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New regional framework will strengthen UNFPA response to Horn of Africa and Yemen crises

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An estimated 20 million people are affected by crises in the Horn of Africa, which consists of Djibouti, Eritrea, Ethiopia, Kenya, Somalia, Sudan, South Sudan and Uganda. © UN Photo/Eskinder Debebe

A strategy meeting on the Horn of Africa and Yemen was held by UNFPA, the United Nations Population Fund, in Addis Ababa on 13 and 14 October to develop a framework and action plan to guide the Fund’s work and partnerships in the region.

Forced displacement, family separation, and lack of basic protection mechanisms and essential services put women and girls at risk of sexual violence in particular. Together with high fertility rates, this scenario is putting pressure on limited resources and negatively impacting the future of youth.

“The humanitarian needs in the Horn of Africa are huge,” said Dereje Wordofa, UNFPA Deputy Executive Director – Programme (DED-P). “The analysis we are undertaking collectively helps us to understand the scale of the problem and prepare to meet those needs. The response will be country by country, using existing resources and capacity to better respond in a much more meaningful way.”

The Horn of Africa and Yemen host some of the world’s most vulnerable populations, who are exposed to recurrent cycles of conflict and climatic shocks. Currently, 20 million people are affected by crises in the Horn of Africa, which consists of Djibouti, Eritrea, Ethiopia, Kenya, Somalia, Sudan, South Sudan and Uganda.

Yemen, though not part of the Horn of Africa, is often included in discussions due to its geographic proximity, which exposes the country to mixed migration flows from and to the HoA.

Sexual and reproductive health suffers in times of crisis

These crises have a negative impact on the most vulnerable population’s ability to access sexual and reproductive health services, and also leaves them particularly vulnerable to sexual exploitation and abuse, including rape.

While the Horn of Africa presents a complex humanitarian crisis, it also offers great opportunities for the continent to improve the lives of people, said said Dr. Julitta Onabanjo, UNFPA Regional Director for East and Southern Africa.

“The region has seen many complexities for UNFPA’s main beneficiaries, which are young people and women. We will not get to see the progress we need in those lives, particularly for the 10-year-old girl and how she moves forward, unless we come together and look at how we address some of the challenges in the Horn of Africa in a comprehensive and holistic way,” she said.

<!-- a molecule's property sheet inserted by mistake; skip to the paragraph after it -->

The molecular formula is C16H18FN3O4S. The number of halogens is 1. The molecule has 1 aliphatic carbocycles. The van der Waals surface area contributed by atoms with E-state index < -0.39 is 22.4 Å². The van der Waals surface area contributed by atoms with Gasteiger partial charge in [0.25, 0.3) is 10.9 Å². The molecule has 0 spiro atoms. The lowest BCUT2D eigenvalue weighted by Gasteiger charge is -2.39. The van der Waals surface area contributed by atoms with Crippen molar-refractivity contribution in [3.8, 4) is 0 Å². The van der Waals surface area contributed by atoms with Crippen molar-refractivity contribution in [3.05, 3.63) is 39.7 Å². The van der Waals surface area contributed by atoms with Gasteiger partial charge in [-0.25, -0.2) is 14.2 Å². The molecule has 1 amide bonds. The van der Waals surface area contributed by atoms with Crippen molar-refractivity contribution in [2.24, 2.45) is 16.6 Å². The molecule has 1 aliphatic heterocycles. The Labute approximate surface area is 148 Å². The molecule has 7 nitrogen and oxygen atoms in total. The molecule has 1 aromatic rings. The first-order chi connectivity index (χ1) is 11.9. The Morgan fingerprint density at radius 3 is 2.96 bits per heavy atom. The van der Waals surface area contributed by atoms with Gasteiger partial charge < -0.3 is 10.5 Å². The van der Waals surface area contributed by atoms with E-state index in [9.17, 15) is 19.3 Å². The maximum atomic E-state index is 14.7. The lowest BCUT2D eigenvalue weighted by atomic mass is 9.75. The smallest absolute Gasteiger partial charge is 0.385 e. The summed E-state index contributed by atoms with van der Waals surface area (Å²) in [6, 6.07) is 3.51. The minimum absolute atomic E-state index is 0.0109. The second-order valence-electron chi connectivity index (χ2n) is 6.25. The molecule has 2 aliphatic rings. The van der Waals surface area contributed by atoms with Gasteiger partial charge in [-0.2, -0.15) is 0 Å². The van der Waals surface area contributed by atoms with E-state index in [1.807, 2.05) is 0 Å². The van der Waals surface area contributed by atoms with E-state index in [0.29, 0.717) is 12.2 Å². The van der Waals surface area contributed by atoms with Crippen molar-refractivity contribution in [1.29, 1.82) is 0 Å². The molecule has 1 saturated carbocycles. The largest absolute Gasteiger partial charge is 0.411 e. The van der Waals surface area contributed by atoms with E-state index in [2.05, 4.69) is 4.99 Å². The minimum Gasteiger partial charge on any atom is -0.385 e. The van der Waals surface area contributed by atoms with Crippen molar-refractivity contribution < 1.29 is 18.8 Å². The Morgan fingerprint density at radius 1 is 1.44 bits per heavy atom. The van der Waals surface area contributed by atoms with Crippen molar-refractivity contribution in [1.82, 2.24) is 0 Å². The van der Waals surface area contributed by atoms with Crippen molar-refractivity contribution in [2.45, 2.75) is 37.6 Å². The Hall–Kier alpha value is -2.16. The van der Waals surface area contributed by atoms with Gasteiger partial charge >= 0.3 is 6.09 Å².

The initiative presents a far more coherent and strengthened approach to achieve UNFPA’s transformative results in terms of ending maternal death, ending unmet need for family planning and ending gender-based violence, she added.

Building resilience for women, girls and young people

The initiative brings a resilience framework for the Horn of Africa and Yemen, particularly in building resilience for women, girls and young people, linked to sexual and reproductive health, and gender-based violence, said Bettina Maas, UNFPA Representative for Ethiopia.

It will afford UNFPA a coherent and consistent approach that responds to the humanitarian needs of the population and also takes a long-term view on transitioning them from humanitarian emergency response to development, and helping these nations achieve peace and stability, said Dr. Ademola Olajide, UNFPA Representative for Kenya.

“This will ensure that as they begin to rebuild and focus on their development trajectory, they focus on those areas of UNFPA’s mandate which are critical to human development, to progress on rights and to peace and stability,” he said.

Across the Greater Horn of Africa, 9.5 million people have been internally displaced, mainly in Somalia (2.65 million), Sudan (2 million), South Sudan (1.91 million) and Ethiopia (1.8 million). Most of these displacements are associated with inter-ethnic conflict and violence. Between 20 and 30 per cent of the affected people are young people who lack access to good education, employment, adult mentorship, and health information and services.

Yemen is generally considered the world’s worst humanitarian emergency – leaving 22 million people in need of humanitarian assistance, of which an estimated 8.8 million people are severely food insecure. More than 2 million have been displaced internally, almost a million are internally displaced returnees, and about 280,000 are refugees and asylum seekers, the majority of whom are from Somalia and Ethiopia. Most Yemeni asylum seekers and refugees have fled to Djibouti, Ethiopia and Somalia.

- Aimee Manimani Nsimire, with additional input from Abraham Gelaw